the wax pocket very well. It cost me. I finished second, 20 seconds
behind Jesse Gallagher, which wasn't too bad, but I know I could have
been right with him, or ahead, with decent skis. People came up to me
after the race and remarked at how slow my skis were. You know it's
bad if even spectators can notice that.
I was less than motivated before the skate pursuit. If I had had decent
skis in the morning, I would be duking it out with Jesse for the win.
Instead, I was dueling with a junior for second place and trying to
catch Jesse at the same time. I started with Andy Newell, who stood
up and made me take the lead at the start. That was fine with me because
I was more concerned with Jesse. I was going to go all out to catch
him. I would either catch him or blow up trying. After 2.5K, I hadn't
made up any ground and I still had Andy on my tail. I just couldn't
go as fast as I wanted. I kept trying to move my legs but they wouldn't
go. I decided to let Andy pull for a while. Meanwhile, a couple of skiers
behind us had caught up. With about a K to go, I gave up. I was so upset
and embarrassed by my performance that I had no desire to sprint to
the line with a couple of juniors. Looking back, I am ashamed of this.
I should have sucked up my pride and sprinted. After all, I am here
to get faster and I know it isn't going to happen if I give up. So it
was a bad day and I was mad at myself. Just means I have to keep working.
A day off. I really wanted to ski today to get out and get yesterday
out of my system, but I think that maybe I did too much training last
week, so I want to rest a bit before embarking on this week.
Today I felt really bad. I was supposed to do intervals but after 30
minutes of skiing, I knew that intervals would be a waste of time. I
was not going anywhere fast today. Instead I skied slow for about an
hour and then gave up. Maybe it is just a hangover from this past weekend's
disappointment. It will pass.
So here I am, three weeks into the program. Halfway. I said all along
that it would take time. But I also had set this as a checkpoint. If
I wasn't starting to feel better or race faster by the third weekend,
then maybe something else is wrong and this plan is not going to fix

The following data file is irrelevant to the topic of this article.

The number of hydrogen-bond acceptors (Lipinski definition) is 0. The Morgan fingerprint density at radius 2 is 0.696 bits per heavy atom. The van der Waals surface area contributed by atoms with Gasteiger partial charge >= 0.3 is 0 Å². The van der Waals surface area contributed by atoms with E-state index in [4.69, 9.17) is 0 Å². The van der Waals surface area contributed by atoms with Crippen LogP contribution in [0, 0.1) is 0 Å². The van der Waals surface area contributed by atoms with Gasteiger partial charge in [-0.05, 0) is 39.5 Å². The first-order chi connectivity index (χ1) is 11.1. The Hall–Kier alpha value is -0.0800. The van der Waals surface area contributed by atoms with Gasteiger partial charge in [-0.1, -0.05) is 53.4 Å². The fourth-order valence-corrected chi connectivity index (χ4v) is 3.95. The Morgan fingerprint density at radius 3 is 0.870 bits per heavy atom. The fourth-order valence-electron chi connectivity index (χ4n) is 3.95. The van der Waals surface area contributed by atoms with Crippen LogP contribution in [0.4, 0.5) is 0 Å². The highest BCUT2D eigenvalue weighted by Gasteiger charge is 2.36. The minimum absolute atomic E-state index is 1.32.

it. I have been feeling tired this week. That doesn't mean much - tiredness
will come and go - but what is important is how I feel racing this coming
weekend. So with that in mind, I am doing a lot of rest to make sure
I am ready for back to back races this weekend. Today I skied, but only
for an hour and a half. Most of that was without poles to work on leg
strength. It tired me out in a hurry, but a legs-only workout will do
that. After skiing I spent an especially long time stretching, hoping
that that would help my legs recover quicker.
This is an easy week of training. So today when I was feeling a little
tired, I decided to stay home and take the day off. Instead I spent
the whole day preparing for the next to last episode of Temptation Island.
Easy ski at Bretton Woods. Last week I did too much the day before the
race, so today I took it easy. Only an hour and fifteen minutes of slow
skiing with a few sprints. I will be ready to pop a good one tomorrow.
The debate this weekend was whether to do the Stowe Derby, a great race
that I have never done or do a two day pursuit with limited competition.
I haven't done back-to-back races in months and since I will be doing
some of that at Spring Series, I decided to do the pursuit and hope
that someone would show up to make it a good competition. No such luck.
Today's race was a 10K classic, mass start, and before we were even
out of the stadium I had the lead and was pretty sure I would win. I
decided that I would focus on skiing well and moving quickly. I haven't